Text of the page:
On 11 December 2020, Treasury released a discussion paper, which seeks stakeholder views on whether tax arrangements should play a greater role in encouraging Australians to retrain and reskill to support their future employment and career and, if so, how this would best be achieved.
The University made a brief submission, with one of our concluding statements being that making such a change to Australia’s tax system would send a strong and timely message to the community about the importance and value of individuals pursuing further education and training throughout their lives.
On 4 November 2020, the Australian Government’s Parliamentary Joint Committee on Intelligence and Security commenced an inquiry into national security risks affecting the Australian higher education and research sector. The requested reporting date is July 2021.
The University made a submission emphasising the importance of international engagement (in research and education collaboration) to both the University and Australia, and the extensive efforts underway to mitigate national security risks. The submission also provided feedback on the adequacy and effectiveness of the Government’s relevant policies and programs for national security and foreign interference, and detailed the University’s position on a range of our international activities.
TEQSA discussion paper: making and assessing claims of scholarship and scholarly activity – 14 December 2020
On 12 October 2020, the Australian Government (through the Tertiary Education Quality and Standards Agency) released a discussion paper on making and assessing claims of scholarship and scholarly activity. The discussion paper is intended to inform updates to TEQSA’s Guidance Note on Scholarship which is under review.
The University made a submission, suggesting a guidance note which relies more on general description and narrative examples and is supplemented with a quality assurance audit of TEQSA-specified courses to ensure that principle is translating to practice. The submission also provided general feedback to the discussion paper and responded to the six discussion questions.
On 9 November, the Department of Home Affairs released the Exposure Draft of the Security Legislation Amendment (Critical Infrastructure) Bill 2020, accompanied by an Explanatory Document for public consultation. The Bill seeks to amend the Security of Critical Infrastructure Act 2018 to implement an enhanced critical infrastructure security framework, with the Department anticipating that the Bill will be introduced into Parliament in December 2020.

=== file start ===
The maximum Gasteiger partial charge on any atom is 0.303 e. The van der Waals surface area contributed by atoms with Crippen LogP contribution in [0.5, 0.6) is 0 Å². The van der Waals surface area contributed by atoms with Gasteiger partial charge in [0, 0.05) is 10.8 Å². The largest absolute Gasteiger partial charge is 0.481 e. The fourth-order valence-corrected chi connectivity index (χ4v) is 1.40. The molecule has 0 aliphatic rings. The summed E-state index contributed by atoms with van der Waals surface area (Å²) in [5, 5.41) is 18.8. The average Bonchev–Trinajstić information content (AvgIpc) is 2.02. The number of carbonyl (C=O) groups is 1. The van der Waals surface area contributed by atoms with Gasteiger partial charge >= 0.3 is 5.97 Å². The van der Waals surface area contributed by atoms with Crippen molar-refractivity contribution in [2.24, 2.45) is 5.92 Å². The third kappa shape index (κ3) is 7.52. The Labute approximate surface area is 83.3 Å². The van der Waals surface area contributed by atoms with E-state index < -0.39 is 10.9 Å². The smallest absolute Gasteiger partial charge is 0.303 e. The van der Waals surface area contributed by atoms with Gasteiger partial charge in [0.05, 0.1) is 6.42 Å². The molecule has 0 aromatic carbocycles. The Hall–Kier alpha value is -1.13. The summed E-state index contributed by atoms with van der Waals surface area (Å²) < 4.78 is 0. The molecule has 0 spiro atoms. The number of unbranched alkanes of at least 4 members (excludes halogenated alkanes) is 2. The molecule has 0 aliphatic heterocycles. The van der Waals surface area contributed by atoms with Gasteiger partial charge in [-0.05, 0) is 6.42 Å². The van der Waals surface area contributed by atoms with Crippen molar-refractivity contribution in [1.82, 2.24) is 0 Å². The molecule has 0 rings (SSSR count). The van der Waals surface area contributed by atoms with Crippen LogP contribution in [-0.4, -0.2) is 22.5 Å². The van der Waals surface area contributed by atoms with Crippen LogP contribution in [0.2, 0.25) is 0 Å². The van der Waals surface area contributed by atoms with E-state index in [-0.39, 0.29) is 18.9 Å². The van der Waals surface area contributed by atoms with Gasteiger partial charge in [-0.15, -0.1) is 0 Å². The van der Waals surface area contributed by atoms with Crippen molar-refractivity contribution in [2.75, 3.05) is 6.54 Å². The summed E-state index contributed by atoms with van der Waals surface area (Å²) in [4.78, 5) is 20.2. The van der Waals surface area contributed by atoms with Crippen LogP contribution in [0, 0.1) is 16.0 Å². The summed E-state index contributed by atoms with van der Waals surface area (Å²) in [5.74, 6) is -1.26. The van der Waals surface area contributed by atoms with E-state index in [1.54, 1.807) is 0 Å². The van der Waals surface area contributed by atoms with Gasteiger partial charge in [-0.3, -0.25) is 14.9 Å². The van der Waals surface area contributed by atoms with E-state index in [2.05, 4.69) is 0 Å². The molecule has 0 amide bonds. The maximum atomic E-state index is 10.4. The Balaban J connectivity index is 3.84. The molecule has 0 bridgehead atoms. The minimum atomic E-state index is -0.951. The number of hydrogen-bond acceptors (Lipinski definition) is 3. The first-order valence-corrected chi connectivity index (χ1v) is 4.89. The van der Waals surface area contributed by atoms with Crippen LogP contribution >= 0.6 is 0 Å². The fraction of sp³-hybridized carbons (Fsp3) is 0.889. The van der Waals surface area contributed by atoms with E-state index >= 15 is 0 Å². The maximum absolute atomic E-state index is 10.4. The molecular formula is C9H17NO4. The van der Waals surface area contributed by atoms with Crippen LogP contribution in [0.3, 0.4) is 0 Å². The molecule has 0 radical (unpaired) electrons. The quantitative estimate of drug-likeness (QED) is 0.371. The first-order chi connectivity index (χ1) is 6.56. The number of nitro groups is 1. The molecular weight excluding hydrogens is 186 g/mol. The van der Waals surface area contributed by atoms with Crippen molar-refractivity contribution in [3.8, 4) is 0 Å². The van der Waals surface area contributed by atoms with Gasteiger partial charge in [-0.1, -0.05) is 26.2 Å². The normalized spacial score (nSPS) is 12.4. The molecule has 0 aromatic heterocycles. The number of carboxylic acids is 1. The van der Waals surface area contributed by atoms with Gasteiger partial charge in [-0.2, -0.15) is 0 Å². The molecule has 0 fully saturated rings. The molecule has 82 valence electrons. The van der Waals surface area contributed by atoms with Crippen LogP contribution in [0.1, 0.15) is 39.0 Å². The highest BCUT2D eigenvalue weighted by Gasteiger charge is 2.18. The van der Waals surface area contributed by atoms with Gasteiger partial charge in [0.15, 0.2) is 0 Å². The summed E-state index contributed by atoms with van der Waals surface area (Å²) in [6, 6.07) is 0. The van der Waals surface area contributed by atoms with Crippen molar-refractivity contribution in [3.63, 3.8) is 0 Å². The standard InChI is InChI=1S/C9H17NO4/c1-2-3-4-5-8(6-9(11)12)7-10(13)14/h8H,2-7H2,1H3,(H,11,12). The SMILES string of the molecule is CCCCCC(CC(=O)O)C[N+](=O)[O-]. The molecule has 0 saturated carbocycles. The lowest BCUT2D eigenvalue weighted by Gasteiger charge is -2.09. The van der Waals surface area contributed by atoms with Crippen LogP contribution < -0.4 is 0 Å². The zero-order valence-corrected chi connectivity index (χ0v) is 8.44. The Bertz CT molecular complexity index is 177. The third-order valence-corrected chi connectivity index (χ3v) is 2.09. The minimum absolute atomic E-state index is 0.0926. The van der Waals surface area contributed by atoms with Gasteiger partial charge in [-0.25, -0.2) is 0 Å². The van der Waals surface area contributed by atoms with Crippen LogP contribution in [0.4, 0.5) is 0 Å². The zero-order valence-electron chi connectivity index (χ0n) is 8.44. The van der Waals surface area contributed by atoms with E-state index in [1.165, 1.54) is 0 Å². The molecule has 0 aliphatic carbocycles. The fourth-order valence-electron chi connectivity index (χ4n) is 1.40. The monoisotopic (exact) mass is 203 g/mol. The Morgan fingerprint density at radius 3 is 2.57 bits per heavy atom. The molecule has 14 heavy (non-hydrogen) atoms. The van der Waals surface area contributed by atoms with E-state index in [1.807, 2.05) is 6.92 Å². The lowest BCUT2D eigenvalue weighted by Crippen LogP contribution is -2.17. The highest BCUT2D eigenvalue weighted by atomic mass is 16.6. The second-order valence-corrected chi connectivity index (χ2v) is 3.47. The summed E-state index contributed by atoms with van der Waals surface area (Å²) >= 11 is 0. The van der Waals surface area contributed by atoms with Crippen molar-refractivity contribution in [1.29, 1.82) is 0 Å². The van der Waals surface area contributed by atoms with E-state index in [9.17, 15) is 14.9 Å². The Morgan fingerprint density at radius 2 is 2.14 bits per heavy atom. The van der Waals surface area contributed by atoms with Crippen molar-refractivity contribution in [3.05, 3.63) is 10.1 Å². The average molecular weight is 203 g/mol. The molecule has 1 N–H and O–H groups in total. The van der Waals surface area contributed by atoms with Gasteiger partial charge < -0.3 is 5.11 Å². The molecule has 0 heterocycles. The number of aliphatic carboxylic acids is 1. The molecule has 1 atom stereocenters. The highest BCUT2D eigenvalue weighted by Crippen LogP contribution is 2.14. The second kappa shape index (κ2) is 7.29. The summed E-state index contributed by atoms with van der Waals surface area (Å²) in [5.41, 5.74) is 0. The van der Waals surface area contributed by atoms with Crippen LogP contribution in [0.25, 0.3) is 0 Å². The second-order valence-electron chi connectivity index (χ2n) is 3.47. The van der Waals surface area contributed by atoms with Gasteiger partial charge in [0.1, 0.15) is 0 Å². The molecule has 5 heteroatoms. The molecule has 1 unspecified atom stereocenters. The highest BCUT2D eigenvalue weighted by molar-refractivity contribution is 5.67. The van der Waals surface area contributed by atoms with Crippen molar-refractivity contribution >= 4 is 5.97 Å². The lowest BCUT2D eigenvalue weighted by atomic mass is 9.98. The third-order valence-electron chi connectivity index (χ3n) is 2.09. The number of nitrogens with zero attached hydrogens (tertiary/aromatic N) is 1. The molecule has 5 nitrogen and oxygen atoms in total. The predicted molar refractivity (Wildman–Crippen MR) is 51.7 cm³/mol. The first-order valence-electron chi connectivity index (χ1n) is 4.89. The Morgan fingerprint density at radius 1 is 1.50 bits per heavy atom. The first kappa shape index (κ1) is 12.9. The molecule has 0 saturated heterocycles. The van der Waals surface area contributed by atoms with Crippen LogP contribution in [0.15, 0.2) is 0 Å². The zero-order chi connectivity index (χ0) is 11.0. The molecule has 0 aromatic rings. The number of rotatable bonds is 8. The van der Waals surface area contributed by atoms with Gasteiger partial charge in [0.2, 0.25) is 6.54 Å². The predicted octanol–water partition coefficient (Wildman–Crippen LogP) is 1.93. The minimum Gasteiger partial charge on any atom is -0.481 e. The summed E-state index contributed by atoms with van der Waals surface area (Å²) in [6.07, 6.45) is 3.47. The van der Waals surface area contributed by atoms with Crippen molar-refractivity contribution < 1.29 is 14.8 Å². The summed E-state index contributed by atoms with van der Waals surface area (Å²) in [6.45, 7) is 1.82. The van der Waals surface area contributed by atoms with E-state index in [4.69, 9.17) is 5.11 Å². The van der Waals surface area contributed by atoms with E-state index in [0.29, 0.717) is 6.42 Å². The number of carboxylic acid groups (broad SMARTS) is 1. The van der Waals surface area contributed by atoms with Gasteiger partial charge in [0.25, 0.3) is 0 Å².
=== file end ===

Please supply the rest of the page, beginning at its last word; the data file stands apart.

The University contributed to and endorsed the submissions from Universities Australia and the Group of Eight, and made our own submission to complement the feedback they provided on our behalf.
Our submission identifies eight key areas of concern and emphasises the importance of a proportionate and workable regulatory approach. This includes a tighter definition for a ‘critical infrastructure asset’ owned and operated by a higher education provider, to ensure that the proposed protection regime applies only to assets that, if compromised, would represent a threat to the nation.
On 3 November 2020, the Senior Deputy Vice-Chancellor attended a Decentralisation Summit on behalf of the University. These summits are designed to provide key sector representatives the opportunity to contribute to the development of a revitalised decentralisation strategy, with greater synergy being sought between business, the tertiary education sector and Government.
On 4 November, the Office of the Minister for Decentralisation and Regional Education distributed a questionnaire to Summit participants, as flagged by the Minister at the conclusion of the previous day’s Summit.
The University made a submission, responding to three of the four follow-up questions.
On 28 October 2020, the Australian Government (through the Department of Foreign Affairs and Trade) invited submissions from the public to help inform the development of the 2050 Strategy for the Blue Pacific Continent for the Pacific Islands Forum. The public submission process consisted of seeking views on four key questions, found on the webpage above.